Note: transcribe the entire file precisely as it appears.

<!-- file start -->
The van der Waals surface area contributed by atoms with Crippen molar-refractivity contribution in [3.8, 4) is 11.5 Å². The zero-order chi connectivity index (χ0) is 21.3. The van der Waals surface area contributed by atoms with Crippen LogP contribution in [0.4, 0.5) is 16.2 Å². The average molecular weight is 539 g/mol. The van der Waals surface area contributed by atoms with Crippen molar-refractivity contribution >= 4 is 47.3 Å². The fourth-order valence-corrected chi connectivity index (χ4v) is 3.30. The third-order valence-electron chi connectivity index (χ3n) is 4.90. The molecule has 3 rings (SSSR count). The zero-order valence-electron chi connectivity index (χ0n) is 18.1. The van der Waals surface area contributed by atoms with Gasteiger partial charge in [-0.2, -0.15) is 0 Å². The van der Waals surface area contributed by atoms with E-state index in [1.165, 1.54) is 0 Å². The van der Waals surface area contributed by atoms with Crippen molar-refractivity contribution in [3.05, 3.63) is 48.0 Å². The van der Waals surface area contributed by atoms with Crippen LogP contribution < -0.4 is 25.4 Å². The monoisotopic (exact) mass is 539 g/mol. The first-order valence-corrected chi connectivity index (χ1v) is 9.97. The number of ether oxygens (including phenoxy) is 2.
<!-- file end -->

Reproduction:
The van der Waals surface area contributed by atoms with Crippen molar-refractivity contribution in [3.8, 4) is 11.5 Å². The zero-order chi connectivity index (χ0) is 21.3. The van der Waals surface area contributed by atoms with Crippen LogP contribution in [0.4, 0.5) is 16.2 Å². The average molecular weight is 539 g/mol. The van der Waals surface area contributed by atoms with Crippen molar-refractivity contribution >= 4 is 47.3 Å². The fourth-order valence-corrected chi connectivity index (χ4v) is 3.30. The third-order valence-electron chi connectivity index (χ3n) is 4.90. The molecule has 3 rings (SSSR count). The zero-order valence-electron chi connectivity index (χ0n) is 18.1. The van der Waals surface area contributed by atoms with Gasteiger partial charge in [-0.2, -0.15) is 0 Å². The van der Waals surface area contributed by atoms with E-state index in [1.165, 1.54) is 0 Å². The van der Waals surface area contributed by atoms with Crippen molar-refractivity contribution in [3.05, 3.63) is 48.0 Å². The van der Waals surface area contributed by atoms with Crippen LogP contribution < -0.4 is 25.4 Å². The monoisotopic (exact) mass is 539 g/mol. The first-order valence-corrected chi connectivity index (χ1v) is 9.97. The number of ether oxygens (including phenoxy) is 2.